[When we hit the beach, we found that the] loose sandy gravel was really murder. When you tried to run from one shell hole to another for cover, just a few yards made you winded. At the top of the first terrace I came pretty close to getting [killed]. I had flopped against a sand bank to look up over the terrace to pick my next spot to jump to. There was a pretty deep shell hole about 20 yards away. Just as I had decided to take off for it a mortar shell came in behind me. It was really deafening. It slid me forward a few inches and bobbed my feet up off the ground. I didn't feel them lift but I did feel them hit the ground. I didn't know if I was hit or not. My feet felt numb and it was with little doubt that I looked back at them. The sand was a greenish yellow right up to my feet. I later learned this was the high explosive picric acid charge from the mortar shells. [I figured that I'd] never walk away from a closer one than that as I jumped for the shell hole up the hill. My feet were still numb like they were asleep but why that thing didn't tear me up with shrapnel I'll never know. The soft sand and the angle of the beach was all that saved me. A couple of jumps later I landed in a shallow ditch along the flat of the second terrace. There was a kid from the second battalion there, whom I recognized as an old patient. He grinned as 1 gasped for breath. 'Is that all dental gear, Doc?' 'Hell no, most of it's battle dressings.' [We] would need them up there-a lot of men were getting hit. There were dead Marines all over the beach.
As far as being scared I think the night of D+1 [20 February] was the worst for me. I really shook. It was cold that night and 1 think there was a Japfanese] artillery gun somewhere that had our range. Every time one would whistle in and hit it would start me to shivering. Just when I got the teeth stopped chattering another would come in and I was off like a clog passing a bone. Toward early morning I think Naval gunfire knocked out that Japanese piece because it didn't bother us any more. During the night we knew the rounds were coming in close. The ground shook when they hit. One round hit right in the trench in front of our foxhole. We had dug into the side of the trench and piled the sand up in front of the hole in the trench. To prevent the sand from sliding, we had thrown a poncho over that hump of sand. When we got out of the hole in the morning that poncho was riddled with shrapnel. We were sure thankful we had a good foxhole.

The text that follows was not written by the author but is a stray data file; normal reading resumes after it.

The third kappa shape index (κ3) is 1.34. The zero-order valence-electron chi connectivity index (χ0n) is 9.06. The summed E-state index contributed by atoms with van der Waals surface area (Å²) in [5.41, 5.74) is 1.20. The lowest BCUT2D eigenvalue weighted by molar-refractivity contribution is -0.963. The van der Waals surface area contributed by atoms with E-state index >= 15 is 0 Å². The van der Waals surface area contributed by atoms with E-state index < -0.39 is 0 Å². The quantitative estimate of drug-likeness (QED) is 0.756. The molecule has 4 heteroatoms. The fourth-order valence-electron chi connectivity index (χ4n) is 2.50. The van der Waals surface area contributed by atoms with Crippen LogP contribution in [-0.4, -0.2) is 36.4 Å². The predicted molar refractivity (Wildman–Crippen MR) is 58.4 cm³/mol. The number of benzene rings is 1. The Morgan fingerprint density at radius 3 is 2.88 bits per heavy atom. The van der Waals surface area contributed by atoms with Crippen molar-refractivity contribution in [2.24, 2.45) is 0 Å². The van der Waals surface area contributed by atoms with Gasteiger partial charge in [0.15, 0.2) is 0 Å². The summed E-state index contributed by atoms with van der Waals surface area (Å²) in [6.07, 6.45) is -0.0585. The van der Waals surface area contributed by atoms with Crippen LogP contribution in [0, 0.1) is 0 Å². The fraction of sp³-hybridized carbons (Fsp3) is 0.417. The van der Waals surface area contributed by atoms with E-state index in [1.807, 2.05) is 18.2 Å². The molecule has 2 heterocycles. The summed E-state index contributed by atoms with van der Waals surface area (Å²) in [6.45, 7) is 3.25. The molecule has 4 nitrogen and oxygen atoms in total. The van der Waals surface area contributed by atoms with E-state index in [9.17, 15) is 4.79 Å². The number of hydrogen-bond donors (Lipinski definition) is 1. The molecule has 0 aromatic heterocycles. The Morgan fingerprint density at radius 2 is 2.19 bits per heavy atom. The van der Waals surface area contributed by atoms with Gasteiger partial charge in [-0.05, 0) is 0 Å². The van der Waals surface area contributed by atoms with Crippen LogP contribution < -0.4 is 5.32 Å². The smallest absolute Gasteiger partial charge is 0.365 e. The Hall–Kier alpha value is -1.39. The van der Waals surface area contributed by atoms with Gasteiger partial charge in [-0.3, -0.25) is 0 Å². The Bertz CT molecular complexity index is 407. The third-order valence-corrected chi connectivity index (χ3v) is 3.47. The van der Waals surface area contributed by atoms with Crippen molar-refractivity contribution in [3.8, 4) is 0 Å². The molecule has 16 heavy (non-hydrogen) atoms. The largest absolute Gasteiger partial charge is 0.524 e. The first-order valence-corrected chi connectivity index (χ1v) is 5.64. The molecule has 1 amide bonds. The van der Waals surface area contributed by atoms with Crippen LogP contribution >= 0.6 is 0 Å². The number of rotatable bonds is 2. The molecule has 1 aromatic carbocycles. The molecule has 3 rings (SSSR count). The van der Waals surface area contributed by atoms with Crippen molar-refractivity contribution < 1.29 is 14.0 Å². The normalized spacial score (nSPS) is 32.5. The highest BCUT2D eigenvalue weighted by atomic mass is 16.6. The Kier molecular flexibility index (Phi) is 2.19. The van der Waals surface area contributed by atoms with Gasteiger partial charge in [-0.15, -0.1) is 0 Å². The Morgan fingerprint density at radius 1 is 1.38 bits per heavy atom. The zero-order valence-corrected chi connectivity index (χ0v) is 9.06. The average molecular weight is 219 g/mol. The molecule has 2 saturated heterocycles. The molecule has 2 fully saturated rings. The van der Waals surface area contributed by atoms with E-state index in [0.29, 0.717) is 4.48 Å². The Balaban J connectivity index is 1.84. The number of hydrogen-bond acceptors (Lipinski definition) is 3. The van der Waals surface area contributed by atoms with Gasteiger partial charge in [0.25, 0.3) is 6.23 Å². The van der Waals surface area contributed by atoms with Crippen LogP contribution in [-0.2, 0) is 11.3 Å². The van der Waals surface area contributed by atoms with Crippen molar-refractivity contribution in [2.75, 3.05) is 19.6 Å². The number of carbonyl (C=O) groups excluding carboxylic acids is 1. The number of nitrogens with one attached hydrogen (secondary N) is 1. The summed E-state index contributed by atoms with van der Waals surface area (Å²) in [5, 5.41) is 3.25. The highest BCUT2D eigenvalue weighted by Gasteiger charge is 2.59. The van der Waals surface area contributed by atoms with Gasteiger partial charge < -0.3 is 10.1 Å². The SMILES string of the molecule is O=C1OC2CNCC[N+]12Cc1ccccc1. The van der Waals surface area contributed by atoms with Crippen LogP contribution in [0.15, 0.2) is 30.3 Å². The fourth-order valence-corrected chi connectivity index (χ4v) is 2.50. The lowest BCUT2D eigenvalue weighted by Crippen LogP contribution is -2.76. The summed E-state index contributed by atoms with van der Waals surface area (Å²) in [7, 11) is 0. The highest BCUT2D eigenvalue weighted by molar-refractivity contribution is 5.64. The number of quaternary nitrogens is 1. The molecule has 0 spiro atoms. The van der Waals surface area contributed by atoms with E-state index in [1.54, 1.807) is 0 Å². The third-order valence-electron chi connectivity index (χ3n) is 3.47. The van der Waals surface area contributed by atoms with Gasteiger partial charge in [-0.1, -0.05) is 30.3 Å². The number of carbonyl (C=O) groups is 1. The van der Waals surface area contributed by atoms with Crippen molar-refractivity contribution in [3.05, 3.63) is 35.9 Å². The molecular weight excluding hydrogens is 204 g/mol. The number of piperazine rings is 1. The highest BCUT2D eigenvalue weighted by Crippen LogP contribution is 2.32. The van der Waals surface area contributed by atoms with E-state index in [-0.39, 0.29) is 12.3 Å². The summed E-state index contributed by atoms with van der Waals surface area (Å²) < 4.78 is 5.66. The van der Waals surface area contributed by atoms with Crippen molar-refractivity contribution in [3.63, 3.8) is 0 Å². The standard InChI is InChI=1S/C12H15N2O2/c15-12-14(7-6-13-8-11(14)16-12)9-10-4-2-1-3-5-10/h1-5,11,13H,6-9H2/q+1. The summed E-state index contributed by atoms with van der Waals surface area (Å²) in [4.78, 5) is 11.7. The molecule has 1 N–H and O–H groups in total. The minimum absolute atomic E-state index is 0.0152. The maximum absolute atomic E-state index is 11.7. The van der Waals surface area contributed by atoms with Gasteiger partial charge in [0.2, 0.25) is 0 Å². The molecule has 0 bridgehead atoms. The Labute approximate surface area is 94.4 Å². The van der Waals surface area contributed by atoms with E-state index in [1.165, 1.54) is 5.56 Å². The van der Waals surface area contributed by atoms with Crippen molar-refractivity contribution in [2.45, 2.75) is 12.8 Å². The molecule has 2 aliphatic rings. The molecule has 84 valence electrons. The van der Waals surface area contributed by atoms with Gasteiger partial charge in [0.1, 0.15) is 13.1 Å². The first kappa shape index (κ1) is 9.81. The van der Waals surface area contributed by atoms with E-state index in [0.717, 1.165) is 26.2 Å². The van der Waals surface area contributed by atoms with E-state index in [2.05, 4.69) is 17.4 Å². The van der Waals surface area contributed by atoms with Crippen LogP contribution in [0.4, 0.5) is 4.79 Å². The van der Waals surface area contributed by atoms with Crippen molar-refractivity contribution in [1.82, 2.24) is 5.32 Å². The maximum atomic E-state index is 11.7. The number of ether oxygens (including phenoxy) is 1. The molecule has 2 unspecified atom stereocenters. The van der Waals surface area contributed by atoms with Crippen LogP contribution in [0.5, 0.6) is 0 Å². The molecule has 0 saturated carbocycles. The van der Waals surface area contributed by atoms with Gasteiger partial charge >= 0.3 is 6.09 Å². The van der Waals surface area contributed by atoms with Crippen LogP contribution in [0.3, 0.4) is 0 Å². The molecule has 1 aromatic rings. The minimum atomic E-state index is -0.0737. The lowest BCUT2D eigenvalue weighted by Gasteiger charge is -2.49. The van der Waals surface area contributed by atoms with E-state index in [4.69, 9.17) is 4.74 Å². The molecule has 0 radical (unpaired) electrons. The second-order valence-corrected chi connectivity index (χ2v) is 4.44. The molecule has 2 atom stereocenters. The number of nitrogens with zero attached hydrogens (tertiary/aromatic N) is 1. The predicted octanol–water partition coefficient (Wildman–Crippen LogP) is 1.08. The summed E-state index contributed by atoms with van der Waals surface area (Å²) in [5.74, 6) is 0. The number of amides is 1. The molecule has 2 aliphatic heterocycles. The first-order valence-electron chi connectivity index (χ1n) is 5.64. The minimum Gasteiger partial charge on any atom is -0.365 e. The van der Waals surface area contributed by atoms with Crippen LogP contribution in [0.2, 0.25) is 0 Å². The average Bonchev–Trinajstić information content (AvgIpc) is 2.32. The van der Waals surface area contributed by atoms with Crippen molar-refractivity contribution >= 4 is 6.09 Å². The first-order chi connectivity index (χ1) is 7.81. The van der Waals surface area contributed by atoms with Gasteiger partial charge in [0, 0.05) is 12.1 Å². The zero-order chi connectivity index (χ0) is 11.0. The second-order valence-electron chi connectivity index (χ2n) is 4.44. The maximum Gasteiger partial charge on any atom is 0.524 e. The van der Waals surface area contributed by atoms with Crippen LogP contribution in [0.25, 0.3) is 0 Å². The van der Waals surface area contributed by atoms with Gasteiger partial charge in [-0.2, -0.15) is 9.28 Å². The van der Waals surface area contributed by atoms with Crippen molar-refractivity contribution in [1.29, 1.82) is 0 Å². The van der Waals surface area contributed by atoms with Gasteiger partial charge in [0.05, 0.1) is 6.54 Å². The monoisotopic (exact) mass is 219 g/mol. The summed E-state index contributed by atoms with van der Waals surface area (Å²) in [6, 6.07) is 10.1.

During that night we had treated two patients. We had dug a couple of extra holes along the trench for just such an emergency. Both of the men had been severely wounded. Each got plasma but one was dead in the morning. We had to use a flashlight to find the vein on the arms to give them plasma. I held the light and covered [them] with a blanket but we could not shield all of the light. We expected a sniper to cut loose but apparently the artillery was keeping them down. The boy who died had a bad abdominal wound and didn't have a chance to start with.
The morning of D+4 [23 February] was a wonderful day. We knew that I he base of the mountain had been taken and also that a patrol was starting up the mountain. At 1030 we saw the flag go up on the top of [Mount] Suribachi and the southern tip of the island was secured. The 28th Marines had landed and accomplished their mission! The casualties had been high and the outfit was pretty well shot up.
Each page of LT Hatch's diary is filled with great detail. The Pacific War Memorial Association is in the process of placing the entire 67-page manuscript on its association web site at . We invite the reader to take a look at the site. As an historical aside, LT Hatch, who passed away in August 2004, lived to be 86. He was a lifelong friend of CDR Lewayne Thompson, USN(Ret), who sent us the manuscript, and MajGen Fred Haynes, USMC(Ret)-both Iwo veterans.